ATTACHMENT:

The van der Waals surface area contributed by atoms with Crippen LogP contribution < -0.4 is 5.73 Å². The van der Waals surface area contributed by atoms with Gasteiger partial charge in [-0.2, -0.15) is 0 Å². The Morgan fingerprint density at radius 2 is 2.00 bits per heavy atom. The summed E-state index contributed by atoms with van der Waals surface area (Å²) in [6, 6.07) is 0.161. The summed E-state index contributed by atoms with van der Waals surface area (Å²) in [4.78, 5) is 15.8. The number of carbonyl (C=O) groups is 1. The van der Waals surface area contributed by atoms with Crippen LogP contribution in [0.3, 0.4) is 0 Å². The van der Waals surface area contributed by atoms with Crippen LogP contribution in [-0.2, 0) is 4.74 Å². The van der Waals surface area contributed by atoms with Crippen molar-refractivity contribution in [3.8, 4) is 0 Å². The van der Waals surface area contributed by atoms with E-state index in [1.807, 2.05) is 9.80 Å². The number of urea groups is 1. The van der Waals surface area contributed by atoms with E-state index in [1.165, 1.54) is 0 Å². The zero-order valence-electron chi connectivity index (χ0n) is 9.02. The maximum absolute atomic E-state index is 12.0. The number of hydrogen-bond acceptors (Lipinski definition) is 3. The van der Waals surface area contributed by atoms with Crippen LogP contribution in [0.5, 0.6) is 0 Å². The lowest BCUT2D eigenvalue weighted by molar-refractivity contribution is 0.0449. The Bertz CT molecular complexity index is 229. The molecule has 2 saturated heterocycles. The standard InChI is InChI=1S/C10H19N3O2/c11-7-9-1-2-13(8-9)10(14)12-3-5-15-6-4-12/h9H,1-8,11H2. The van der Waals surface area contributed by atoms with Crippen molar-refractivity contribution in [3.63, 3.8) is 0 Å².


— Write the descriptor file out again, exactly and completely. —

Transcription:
The van der Waals surface area contributed by atoms with Crippen LogP contribution < -0.4 is 5.73 Å². The van der Waals surface area contributed by atoms with Gasteiger partial charge in [-0.2, -0.15) is 0 Å². The Morgan fingerprint density at radius 2 is 2.00 bits per heavy atom. The summed E-state index contributed by atoms with van der Waals surface area (Å²) in [6, 6.07) is 0.161. The summed E-state index contributed by atoms with van der Waals surface area (Å²) in [4.78, 5) is 15.8. The number of carbonyl (C=O) groups is 1. The van der Waals surface area contributed by atoms with Crippen LogP contribution in [0.3, 0.4) is 0 Å². The van der Waals surface area contributed by atoms with Crippen LogP contribution in [-0.2, 0) is 4.74 Å². The van der Waals surface area contributed by atoms with Crippen molar-refractivity contribution in [3.8, 4) is 0 Å². The van der Waals surface area contributed by atoms with E-state index in [1.807, 2.05) is 9.80 Å². The number of urea groups is 1. The van der Waals surface area contributed by atoms with E-state index in [1.165, 1.54) is 0 Å². The zero-order valence-electron chi connectivity index (χ0n) is 9.02. The maximum absolute atomic E-state index is 12.0. The number of hydrogen-bond acceptors (Lipinski definition) is 3. The van der Waals surface area contributed by atoms with Crippen LogP contribution in [0.5, 0.6) is 0 Å². The lowest BCUT2D eigenvalue weighted by molar-refractivity contribution is 0.0449. The Bertz CT molecular complexity index is 229. The molecule has 2 saturated heterocycles. The standard InChI is InChI=1S/C10H19N3O2/c11-7-9-1-2-13(8-9)10(14)12-3-5-15-6-4-12/h9H,1-8,11H2. The van der Waals surface area contributed by atoms with Crippen molar-refractivity contribution in [3.63, 3.8) is 0 Å².